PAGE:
Our students were exhausted on Wednesday night but they had enough left in the tank to finish their reflections in their college tour journals:


• “I know now that it is possible for me to go to college.  They have something called grants and loans.  There are no excuses…”

• “The students we met at USC were inspiring.  Especially since one of them went to high school in Chula Vista!”

• “No one in my family has ever visited a university before.  Or gone to one.  I will be the first.”

• “At first I didn’t know why we were going to the Museum of Tolerance during our LA College Week.  What does the holocaust have to do with going to college?  We have been reading about the holocaust but it is deeper than that and I am still thinking about what we learned there. Maybe there is no right answer but I am beginning to see a connection.

• “When I get home I am going to check my class schedule for next year.  I could have taken some more challenging classes but I told the counselor I wanted to just take basic stuff.  But now, I don’t think basic stuff will get me to USC.”

• “When I first saw the championship banners hanging from the rafters in the Pauley Pavilion I just stood there and cried.  I have dreamed about this.  I know I can go to school here some day.”

And so on.


Our 8th graders may be only 13 and 14 but they get why we load them on buses and take them to LA for three days in April.  This is our second year in what will become our annual LA College Week.  It is an extraordinary journey through some of Southern California’s most prestigious universities:  USC, mono-cardinal-white-bigUCLA, Pepperdine, Cal State Long Beach, UC Irvine.  Our students already visited San Diego State and the University of San Diego and UCSD when they were in 7th grade.  As juniors at Chula Vista High School they will vist UC Santa Barbara, Stanford and UC Berkeley.  By the time they are seniors, they will have been on the campuses and met the students of 15 to 20 colleges and universities. They will have been to the bookstores and worn the t-shirts and filed their photographs and memories. And of course, they will have demystified the college experience.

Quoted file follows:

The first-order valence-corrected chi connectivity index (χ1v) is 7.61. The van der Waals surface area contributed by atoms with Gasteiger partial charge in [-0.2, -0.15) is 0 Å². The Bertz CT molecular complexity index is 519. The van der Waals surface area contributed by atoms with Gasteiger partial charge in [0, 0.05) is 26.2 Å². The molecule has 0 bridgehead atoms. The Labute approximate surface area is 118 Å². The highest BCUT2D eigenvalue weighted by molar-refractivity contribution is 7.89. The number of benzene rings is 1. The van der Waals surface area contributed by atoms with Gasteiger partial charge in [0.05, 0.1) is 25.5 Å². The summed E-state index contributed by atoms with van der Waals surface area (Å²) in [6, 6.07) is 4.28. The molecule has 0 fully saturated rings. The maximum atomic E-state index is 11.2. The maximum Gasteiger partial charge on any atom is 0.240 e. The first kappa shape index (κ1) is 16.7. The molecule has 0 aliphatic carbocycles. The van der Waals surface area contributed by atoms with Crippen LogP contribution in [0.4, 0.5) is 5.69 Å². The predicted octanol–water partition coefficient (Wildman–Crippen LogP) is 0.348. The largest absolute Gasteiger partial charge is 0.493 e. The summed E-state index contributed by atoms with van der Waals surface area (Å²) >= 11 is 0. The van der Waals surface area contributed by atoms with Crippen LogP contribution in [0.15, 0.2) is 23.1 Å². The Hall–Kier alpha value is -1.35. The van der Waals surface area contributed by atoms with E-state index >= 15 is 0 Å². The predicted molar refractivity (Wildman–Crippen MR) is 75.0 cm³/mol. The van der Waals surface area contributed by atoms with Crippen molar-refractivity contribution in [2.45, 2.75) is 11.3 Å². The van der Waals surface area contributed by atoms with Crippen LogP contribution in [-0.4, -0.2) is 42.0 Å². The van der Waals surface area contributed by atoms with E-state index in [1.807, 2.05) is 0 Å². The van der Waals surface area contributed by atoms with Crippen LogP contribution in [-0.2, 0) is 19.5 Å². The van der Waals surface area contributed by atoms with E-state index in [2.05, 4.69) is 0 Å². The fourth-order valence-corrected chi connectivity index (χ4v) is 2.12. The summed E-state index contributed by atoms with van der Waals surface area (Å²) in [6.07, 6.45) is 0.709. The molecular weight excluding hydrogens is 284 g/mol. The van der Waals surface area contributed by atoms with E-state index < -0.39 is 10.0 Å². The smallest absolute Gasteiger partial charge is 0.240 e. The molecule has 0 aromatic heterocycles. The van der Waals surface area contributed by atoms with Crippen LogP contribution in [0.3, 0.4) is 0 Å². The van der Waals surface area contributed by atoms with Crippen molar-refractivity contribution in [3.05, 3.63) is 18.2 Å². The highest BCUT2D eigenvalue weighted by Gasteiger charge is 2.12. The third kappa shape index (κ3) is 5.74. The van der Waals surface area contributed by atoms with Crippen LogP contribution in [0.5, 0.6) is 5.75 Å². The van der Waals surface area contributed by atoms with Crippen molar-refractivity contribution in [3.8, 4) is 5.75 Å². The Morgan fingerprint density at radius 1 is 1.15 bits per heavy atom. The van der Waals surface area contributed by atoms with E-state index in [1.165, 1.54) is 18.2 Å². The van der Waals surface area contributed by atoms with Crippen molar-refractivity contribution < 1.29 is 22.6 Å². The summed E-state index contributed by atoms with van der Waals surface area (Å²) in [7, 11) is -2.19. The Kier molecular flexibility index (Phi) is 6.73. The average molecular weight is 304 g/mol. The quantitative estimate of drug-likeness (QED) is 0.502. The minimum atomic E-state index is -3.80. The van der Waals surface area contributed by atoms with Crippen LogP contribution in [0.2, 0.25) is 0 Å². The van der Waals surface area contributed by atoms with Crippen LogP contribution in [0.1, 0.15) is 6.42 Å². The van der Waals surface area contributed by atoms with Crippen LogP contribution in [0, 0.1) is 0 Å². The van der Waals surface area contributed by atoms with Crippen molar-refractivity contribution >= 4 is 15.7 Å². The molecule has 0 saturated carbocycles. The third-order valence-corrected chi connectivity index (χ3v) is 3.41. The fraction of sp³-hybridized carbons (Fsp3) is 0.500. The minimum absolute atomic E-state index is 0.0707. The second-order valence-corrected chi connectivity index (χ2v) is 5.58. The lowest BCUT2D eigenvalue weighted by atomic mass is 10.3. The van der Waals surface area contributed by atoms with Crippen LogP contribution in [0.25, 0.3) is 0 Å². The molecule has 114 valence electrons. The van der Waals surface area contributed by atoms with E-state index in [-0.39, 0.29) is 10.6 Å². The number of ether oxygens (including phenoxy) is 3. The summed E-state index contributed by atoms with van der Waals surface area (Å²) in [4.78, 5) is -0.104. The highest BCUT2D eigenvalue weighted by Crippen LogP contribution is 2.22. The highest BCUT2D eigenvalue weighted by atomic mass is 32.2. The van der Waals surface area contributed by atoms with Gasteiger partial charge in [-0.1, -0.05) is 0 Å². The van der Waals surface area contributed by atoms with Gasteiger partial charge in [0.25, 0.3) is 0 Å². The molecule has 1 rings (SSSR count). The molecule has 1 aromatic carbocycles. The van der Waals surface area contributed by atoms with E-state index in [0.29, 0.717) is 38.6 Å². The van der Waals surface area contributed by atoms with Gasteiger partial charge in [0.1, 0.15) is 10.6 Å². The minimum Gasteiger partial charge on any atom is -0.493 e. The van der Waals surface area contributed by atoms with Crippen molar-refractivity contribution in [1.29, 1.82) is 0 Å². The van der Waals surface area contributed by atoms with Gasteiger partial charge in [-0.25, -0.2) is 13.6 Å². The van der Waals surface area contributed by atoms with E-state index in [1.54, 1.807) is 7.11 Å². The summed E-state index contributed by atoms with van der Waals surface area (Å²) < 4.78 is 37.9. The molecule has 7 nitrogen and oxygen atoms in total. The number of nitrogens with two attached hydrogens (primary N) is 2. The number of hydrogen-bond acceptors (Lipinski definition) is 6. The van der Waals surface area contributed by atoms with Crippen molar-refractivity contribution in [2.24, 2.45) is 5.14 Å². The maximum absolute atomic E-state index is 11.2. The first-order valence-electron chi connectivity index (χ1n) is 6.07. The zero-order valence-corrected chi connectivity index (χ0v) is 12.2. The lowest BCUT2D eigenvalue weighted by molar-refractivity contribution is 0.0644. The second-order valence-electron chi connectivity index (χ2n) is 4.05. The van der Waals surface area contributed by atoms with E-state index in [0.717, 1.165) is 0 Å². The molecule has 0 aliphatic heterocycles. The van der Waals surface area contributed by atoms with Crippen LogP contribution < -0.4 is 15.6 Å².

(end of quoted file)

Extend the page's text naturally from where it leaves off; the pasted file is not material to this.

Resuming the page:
Ryan and Marisol designed a three-day itinerary that kept them moving and introduced some very interesting features of LA life:  Universal City Walk, the Santa Monica Pier, the Getty Museum and the Museum of Tolerance.  It is a lot to pack into three days.  And it all connects.  And it all reaches them at one level or another.

And now they know that if they can go into 9th grade with a strong wind at their back. They can compete in AP courses.  They can involve themselves in community service and leadership roles.  They can play sports or march in the band or join a dance team in the School for the Creative and Performing Arts.  They can surround themselves with positive people who have the same goals and aspirations.  They can rise above the inevitable challenges and difficult circumstances that will no doubt try to push them back from the edge of their dreams.

uclabldg1But in their experience here, in their exhaustion and deep reflection– some of which may even have been written down– 60 more American 8th graders will understand that we determine our own destiny.  There are no limitations, no excuses, no barriers.  They are as likely to be enrolled at UCLA in five years as any other scenario that they might themselves imagine.  

Late on Wednesday afternoon, while our students were still processing the awful lessons of the Museum of Tolerance, we drove to the Getty Museum and breathed the different air.  There was light there.  Our students looked at each other in the eyes.  Their playful spirit returned.  

“I liked the gardens of the Getty Museum. And the stairs and all the fountains.  And I liked the view of LA.  I could see UCLA from the back balcony.  I could see myself there in the future.”

We asked our students to find a spot on the sprawling stairs leading up to the main museum and to adopt a distinctive pose.  We took a a group picture. There are no names in the caption.  The figures are too small to identify.  But together, there is a synergy that we hope will last.  They laughed as they scrambled for their own place to stand and fumbled through several awkward iterations of their final pose.  Some never quite found it.  Others became impromptu models.  And even 8th graders, having the time of their lives, discovered right there on Getty’s steps that life can indeed imitate art.


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